Excellent alfalfa stands can be established as part of a “systems approach” with triticale grown and harvested as a winter forage in the Northeast. The combo produces 8-15 tons/acre of silage, says Tom Kilcer, a Kinderhook, NY, agronomist and former Cornell University Extension agent.

But the legume’s establishment success ties to the use of a conventional press-wheel drill and the fact that the previous crop – triticale – provides it with a virtually weed-free environment.

Kilcer, now an independent crop advisor, planted 18 lbs/acre of alfalfa using a 1960s press-wheel grain drill on June 10, 2012. Seed was run through a small-seeded legume box on the drill. “It’s not a no-till drill by any means, but it does a very good job using it as a no-till drill,” he says.

“We cut a little groove into the stubble, dropped in alfalfa seed and covered it up. I am getting better stands than when I plow and disk and plant – with fewer weeds.”

Triticale, planted the previous September and harvested in May, left the soil in good shape. The allelopathy compounds that exude from the grain crop suppress weeds but apparently have no affect on alfalfa, he says.

Even so, he applied a low rate of glyphosate before planting to keep any emerged weeds or triticale volunteers in check. Two light rains after planting provided the only above-ground moisture, and one cutting of alfalfa was taken off in early August.

“The first time I did it, it worked so well it scared me,” Kilcer says. “An agronomist looked at it at the end of the year and said, ‘That looks like a two-year-old stand, and it went through the 2012 drought.’ ” Because the stand started in good shape, it also withstood potato leafhoppers, a big problem in the New York area, he adds.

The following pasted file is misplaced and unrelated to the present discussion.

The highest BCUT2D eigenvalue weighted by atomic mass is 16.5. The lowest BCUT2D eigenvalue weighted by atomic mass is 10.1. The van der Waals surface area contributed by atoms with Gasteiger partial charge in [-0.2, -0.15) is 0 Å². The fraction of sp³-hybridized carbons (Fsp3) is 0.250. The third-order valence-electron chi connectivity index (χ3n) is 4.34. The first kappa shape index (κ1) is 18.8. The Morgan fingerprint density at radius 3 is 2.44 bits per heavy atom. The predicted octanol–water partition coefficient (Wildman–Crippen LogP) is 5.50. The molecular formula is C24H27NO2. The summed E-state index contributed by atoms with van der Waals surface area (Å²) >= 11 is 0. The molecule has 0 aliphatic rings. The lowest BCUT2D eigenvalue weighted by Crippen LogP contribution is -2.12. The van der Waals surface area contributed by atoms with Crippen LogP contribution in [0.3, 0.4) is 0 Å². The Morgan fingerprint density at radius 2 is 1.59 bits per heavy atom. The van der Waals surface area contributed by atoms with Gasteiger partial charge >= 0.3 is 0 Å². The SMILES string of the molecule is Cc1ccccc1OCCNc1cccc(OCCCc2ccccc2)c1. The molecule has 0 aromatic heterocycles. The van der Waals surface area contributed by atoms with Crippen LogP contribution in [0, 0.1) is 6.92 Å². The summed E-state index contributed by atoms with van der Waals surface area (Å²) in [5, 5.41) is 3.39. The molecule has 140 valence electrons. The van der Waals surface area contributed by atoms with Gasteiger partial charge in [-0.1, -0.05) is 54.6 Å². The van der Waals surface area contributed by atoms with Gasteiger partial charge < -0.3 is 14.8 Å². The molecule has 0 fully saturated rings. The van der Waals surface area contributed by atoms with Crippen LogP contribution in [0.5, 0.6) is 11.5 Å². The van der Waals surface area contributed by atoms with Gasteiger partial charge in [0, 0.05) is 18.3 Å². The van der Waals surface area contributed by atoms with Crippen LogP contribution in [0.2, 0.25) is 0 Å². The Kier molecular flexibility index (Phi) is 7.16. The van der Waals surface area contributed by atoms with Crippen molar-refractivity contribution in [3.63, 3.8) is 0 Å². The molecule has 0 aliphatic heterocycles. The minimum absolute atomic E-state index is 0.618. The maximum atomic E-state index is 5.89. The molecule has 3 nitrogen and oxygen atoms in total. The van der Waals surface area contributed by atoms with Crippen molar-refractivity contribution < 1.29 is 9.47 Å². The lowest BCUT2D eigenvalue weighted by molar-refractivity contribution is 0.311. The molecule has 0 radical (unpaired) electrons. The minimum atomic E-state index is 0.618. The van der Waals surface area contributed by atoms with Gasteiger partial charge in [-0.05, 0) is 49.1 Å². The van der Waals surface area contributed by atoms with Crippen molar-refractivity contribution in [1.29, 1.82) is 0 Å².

April-seeded alfalfa normally yields 2-2¼ dry matter tons per acre – at least ¼-½ ton/acre more than a later-seeded crop, he says.

But compared to conventionally planted alfalfa seeded earlier in the season, the June-planted stand was thicker and more uniform. “It hardly had any weeds in it, and we got almost as much off of it because we didn’t have that very weak first cutting.”

Alfalfa, Kilcer says, is another tool in developing a very diverse cropping system producing a double crop of quality silage. He’s also experimenting with forage sorghums grown after triticale.

“With the change in the weather patterns, we’re going to have to adjust for more erratic weather. So, by having a diversified cropping system, we spread the risk out. You can still do April seedings if you want. But if you seed alfalfa around the beginning of June into triticale stubble, it works very well. It shifts your workload and risk to a different time of year.”

Last June, Kilcer planted alfalfa with the same method and seeding rate, with a chisel-plow test across the plots in two strips. Tillage didn’t improve the seeding.

“It’s a slick time (to be planting alfalfa). You’re not out early in the spring trying to drill it in the mud. Only the soil where the alfalfa was planted was disturbed, so few new weed seeds were brought up. The allelopathy from the winter grain kept most common weeds – lambsquarters, pigweeds, mustard – from getting started.”

Little or no weed competition and warm soils helped the late-planted crop germinate within a week.

The advantage of the press-wheel drill is that it follows the contours of the soil better than would a cultipacker seeder or a roller, he says.

“The many small dips and bumps in the field keep the roller from fully contacting the soil, and a significant percentage of seed is lying on the surface.

“A press-wheel drill follows up and down the bumps, exactly where the coulter drops the seed, and is able to assure excellent seed-soil contact for all the seeds.”

Alfalfa’s deep roots can capitalize on the deep tillage that breaks up hardpan before planting triticale, he adds.

For more on the agronomist’s research, visit www.advancedagsys.com.